FILE – People eat lunch physically distanced as nearby tables are blocked at a mall food court in Surrey, B.C., Thursday, Dec. 4, 2020. THE CANADIAN PRESS/Marissa Tiel

FILE – People eat lunch physically distanced as nearby tables are blocked at a mall food court in Surrey, B.C., Thursday, Dec. 4, 2020. THE CANADIAN PRESS/Marissa Tiel

Some British Columbians aren’t ready for a post-COVID ‘normal’ social life

Those mentally vulnerable aren’t prepared for things to reopen after months of self isolation

  • Dec. 15, 2021 5:45 a.m.

By Sobia Moman

Hidden behind the excitement to return to “normal life” is a small group of people who are not yet ready for a post-pandemic world.

Where Gagan Pannu would once take any opportunity to leave home, today she’s declining plans with friends and staying home isolated. The urge to spend time with those she cares for still exists, but is difficult to listen to, buried under the fear of contracting COVID-19 for a second time.

Pannu, who is 24 years old, contracted the viral respiratory illness in March while she was working one of her two jobs as a behaviour interventionist.

“It was the scariest thing that’s ever happened to me mentally and physically. Mentally even more so,” she told Black Press Media from her Surrey dining room.

“I remember I would be so scared to go to sleep at night, I would think ‘Am I going to wake up in the morning?’”

Pannu has dealt with generalized anxiety disorder for years, but described it as being much more frightening when she was in quarantine recovering from the virus.

Was the anxiety causing her to struggle to breathe, or COVID?

“Thinking that it was COVID was more scary for me, I thought that I was going to die. My anxiety’s never been as bad as it was then,” she said. It was the driving force for her to finally take anti-anxiety medicine since she was prescribed it years prior.

Dr. Steven Taylor, clinical psychologist and professor at UBC, says that people who have had COVID-19 are at risk for symptoms similar to post-traumatic stress disorder.

This is true for Pannu: She still struggles with the fear of going back to regular activities because of the risk of getting ill again, keeping her isolated.

Pannu said she sometimes gets inundated with memories of her recovery just from seeing clothing that she wore at the time.

“Social distancing mandates, they’re a necessary evil for mitigating the pandemic, but they’re not good for people’s mental health because human beings are gregarious, social creatures,” said Taylor.

According to his research, 77 per cent of people in Canada and the U.S. reported that they have changed for the better in the pandemic – a phenomenon called posttraumatic growth.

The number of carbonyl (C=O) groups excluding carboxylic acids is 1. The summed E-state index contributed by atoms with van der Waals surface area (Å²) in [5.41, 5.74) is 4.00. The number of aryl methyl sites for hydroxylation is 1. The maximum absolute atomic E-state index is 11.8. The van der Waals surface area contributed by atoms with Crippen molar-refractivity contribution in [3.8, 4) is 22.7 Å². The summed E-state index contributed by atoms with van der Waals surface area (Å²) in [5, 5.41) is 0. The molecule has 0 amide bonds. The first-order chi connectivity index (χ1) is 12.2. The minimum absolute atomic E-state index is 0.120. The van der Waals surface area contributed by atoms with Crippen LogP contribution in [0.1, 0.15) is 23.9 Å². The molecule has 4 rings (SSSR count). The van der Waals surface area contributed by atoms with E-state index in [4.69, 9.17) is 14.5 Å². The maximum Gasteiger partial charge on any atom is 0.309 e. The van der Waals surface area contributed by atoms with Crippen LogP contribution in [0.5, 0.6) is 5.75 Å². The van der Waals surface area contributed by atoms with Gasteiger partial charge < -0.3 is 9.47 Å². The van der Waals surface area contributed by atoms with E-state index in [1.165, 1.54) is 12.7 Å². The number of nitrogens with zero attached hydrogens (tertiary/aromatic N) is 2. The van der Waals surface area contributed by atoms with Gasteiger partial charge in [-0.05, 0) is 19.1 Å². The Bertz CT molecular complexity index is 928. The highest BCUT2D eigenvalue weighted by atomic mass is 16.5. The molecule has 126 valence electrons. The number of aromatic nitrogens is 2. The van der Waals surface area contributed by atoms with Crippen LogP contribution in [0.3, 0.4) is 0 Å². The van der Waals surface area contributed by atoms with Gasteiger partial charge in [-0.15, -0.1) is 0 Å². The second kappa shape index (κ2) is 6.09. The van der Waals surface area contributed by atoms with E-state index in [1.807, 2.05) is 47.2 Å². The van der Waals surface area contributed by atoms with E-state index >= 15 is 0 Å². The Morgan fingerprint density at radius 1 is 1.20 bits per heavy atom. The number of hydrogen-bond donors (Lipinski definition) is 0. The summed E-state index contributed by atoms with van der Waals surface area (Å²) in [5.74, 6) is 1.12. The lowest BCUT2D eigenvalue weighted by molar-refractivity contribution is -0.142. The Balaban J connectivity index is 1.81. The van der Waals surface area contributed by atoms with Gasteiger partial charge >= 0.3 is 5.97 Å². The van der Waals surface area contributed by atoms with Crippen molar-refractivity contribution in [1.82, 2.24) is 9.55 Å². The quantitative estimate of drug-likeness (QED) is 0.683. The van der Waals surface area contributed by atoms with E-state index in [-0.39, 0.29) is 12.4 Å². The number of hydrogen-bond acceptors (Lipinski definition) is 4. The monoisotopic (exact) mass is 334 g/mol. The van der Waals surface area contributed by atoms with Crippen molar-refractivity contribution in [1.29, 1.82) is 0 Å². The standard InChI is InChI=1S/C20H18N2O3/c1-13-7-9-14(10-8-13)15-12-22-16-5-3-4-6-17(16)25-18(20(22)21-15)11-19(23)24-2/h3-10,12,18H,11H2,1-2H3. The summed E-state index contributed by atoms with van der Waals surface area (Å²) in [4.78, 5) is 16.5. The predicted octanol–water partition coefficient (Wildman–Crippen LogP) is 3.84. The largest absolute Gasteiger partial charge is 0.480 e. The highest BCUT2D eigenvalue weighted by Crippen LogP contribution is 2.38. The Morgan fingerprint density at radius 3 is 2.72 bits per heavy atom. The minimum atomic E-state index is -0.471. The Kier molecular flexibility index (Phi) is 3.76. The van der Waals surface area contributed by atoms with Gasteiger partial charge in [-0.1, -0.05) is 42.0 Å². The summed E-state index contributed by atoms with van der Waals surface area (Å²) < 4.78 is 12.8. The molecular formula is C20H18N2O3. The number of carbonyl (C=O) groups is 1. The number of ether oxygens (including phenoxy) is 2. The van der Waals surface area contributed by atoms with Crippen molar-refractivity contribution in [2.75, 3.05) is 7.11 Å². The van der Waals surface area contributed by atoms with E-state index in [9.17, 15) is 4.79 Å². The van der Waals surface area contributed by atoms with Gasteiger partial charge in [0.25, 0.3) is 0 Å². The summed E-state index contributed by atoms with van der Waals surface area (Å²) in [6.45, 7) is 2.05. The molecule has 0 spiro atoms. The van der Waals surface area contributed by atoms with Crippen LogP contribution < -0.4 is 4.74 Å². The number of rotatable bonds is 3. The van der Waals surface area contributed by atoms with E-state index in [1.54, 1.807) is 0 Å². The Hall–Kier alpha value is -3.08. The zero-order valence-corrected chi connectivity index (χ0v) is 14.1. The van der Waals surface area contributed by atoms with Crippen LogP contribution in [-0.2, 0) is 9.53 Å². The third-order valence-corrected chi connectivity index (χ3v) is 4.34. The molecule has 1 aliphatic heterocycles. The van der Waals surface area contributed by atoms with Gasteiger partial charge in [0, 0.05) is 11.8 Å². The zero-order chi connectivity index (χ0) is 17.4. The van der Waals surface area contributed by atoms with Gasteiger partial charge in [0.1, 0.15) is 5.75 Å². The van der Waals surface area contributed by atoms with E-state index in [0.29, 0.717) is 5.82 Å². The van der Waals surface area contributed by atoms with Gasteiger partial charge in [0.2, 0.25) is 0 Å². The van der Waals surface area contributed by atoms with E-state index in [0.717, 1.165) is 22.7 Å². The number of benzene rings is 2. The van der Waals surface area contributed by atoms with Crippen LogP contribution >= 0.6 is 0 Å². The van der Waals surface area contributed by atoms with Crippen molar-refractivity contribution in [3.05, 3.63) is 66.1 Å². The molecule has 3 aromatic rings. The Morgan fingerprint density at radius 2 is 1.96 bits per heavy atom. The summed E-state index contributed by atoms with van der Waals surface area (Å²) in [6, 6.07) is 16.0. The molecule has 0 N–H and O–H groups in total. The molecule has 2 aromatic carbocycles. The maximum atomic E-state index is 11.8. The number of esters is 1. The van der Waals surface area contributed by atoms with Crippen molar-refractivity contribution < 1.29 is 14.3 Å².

But this is not to forget about the 15 to 25 per cent of people worldwide who have experienced significantly high levels of anxiety and stress. While those who will struggle long-term are hard to estimate in stats, Taylor said they need assistance regardless.

According to Statistics Canada’s 2021 report on mental health during the ongoing pandemic, rates of Canadians self-reporting symptoms of depression, anxiety or PTSD increased from one in five in Fall 2020 to one in four in Spring 2021.

The psychologist acknowledged that the government has a difficult job navigating this pandemic, but told Black Press Media he hopes those in charge are careful before announcing new changes to the guidelines.

“Change in public health guidelines is a stressor. The more times you change guidelines about what to do, the more you confuse and frustrate people and so this can contribute to pandemic fatigue.”

Gagan Panuu, a 24-year-old college student stands in her bedroom in Surrey. (Sobia Moman/Black Press Media)

Gagan Panuu, a 24-year-old college student stands in her bedroom in Surrey. (Sobia Moman/Black Press Media)

Pandemic fatigue can appear as a “low-grade depression, associated with irritability and emotional burnout,” Taylor added.

These symptoms are mirrored in those that Pannu experiences – a loss in motivation for school, laziness and feeling overwhelmed with all things related to the pandemic.

The socioeconomic impacts of the pandemic are a major stressor for people and is one of the leading causes for anxiety, Taylor said. This is especially true for those who became reliant on pandemic-related governmental financial assistance programs that have since ended.

“I had to force myself every single day to get up and even drive to work, but I couldn’t just stop working,” Pannu said.

When the plan was announced for re-opening the province in the mid-summer, Pannu was scared, left feeling like “they should’ve been a little more patient, they were in such a rush to open things up and make money again.”

“There’s no support system if you have a mental illness and you’re struggling to return to the regular world,” she said. “I don’t think there is, but if I’m wrong, I don’t know who I can even reach out to government-wise to help me with finding support.”

In mid-2020, at the height of the pandemic, the province unveiled $5 million in funding to expand virtual mental health support for those struggling through the uncertainty and stress of the ongoing COVID-19 pandemic.

This included virtual clinics through FoundryBC, and bolstering programs like the BounceBackBC online counseling service, which now operates for free with no referral needed from a doctor.

For the holidays, current health mandates allow for people to gather in homes and at events, although masks are mandatory inside public spaces and health officials are encouraging gatherings to only include those who are fully vaccinated.

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